I wasn’t supposed to be here. If anyone saw me peeking out from between these long wheat stalks, I would be dragged out, screaming and crying, and told off in front of everyone. But I couldn’t stay away. Not when it was Grandmother.
I watched as they lay the logs one above the other. Why were they doing this the traditional way? It feels barbaric. I felt uneasy as the pile of logs grew bigger. I pulled my eyes away from the funeral pyre to the people.
A group of men stood around trying to look stoic and unmoved. Where I come from, women aren’t allowed to attend funerals. At the head, stood Dad and Grandfather. I squinted at Dad. Was he going to cry? I had never seen my father cry. Ever. A hard, dry lump formed in my throat. I forced it down and turned my attention back to Grandmother.
She lay on a cotton bed to the side. She looked like she was sleeping. I had a wild thought. What if they had made a mistake? I imagined jumping out of the field and running into the crematorium, Grandmother waking up in the commotion, and everyone praising me for saving her life. I shook my head. They must have checked. She’s really dead.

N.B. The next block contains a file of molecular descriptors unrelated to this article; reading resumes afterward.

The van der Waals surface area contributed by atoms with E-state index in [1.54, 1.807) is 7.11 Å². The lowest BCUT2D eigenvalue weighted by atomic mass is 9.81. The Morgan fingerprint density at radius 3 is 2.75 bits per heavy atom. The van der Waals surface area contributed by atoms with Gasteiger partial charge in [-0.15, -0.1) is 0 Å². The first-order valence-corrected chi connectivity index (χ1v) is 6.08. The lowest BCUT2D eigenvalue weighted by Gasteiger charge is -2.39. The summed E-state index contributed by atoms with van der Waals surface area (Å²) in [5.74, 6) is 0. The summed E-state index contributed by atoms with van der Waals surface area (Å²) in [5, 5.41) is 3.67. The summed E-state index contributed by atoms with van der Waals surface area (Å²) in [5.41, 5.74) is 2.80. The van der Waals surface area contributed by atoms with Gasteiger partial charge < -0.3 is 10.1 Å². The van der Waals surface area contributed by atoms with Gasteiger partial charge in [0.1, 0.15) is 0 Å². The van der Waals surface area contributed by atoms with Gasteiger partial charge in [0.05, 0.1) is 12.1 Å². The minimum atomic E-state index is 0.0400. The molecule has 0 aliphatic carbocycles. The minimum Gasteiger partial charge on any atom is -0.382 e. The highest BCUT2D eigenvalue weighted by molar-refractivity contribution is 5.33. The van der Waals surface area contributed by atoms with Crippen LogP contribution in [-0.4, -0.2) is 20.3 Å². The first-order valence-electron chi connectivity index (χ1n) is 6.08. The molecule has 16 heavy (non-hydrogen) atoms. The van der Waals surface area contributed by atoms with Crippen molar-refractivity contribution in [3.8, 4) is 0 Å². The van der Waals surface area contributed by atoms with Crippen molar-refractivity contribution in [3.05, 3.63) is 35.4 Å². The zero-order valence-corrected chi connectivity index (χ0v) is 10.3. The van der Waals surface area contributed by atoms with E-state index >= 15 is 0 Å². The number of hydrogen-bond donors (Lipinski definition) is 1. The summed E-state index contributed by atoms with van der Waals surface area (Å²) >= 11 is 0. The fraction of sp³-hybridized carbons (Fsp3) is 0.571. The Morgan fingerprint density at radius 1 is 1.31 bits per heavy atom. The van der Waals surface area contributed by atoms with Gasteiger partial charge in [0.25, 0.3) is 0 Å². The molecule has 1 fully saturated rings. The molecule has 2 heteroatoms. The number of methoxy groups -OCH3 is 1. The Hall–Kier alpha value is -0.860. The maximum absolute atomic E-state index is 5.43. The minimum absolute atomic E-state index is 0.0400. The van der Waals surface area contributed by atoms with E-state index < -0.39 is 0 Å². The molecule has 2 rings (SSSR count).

My feet were tired from all the standing and waiting and peeping, so I decided to sit, cross-legged on the ground. I quickly realized that I had lost my vantage point of the funeral, but I decided it was okay.
I heard the grunt of men lifting Grandmother onto the pyre and thought of all the summers I had spent on her lap, listening to stories. She made me want to be a storyteller. I heard the crackle of a log catching on fire and thought of her soft voice as I fell asleep to the Kings being victorious. I heard the primal howl emanating from my father’s throat, the smell of charred wood and skin. I closed my eyes and thought of all the ways I would try to make Dad feel better back home. I realized nothing could.
I thought again of Grandmother and her peaceful smile. My chest felt tight. I decided I was okay with women not attending funerals. I never wanted to go to one ever again. I didn’t know then that the worst comes after the funeral.
(*I wrote this on assignment in an hour last night. My grandmother died when I was fifteen. I missed her funeral.)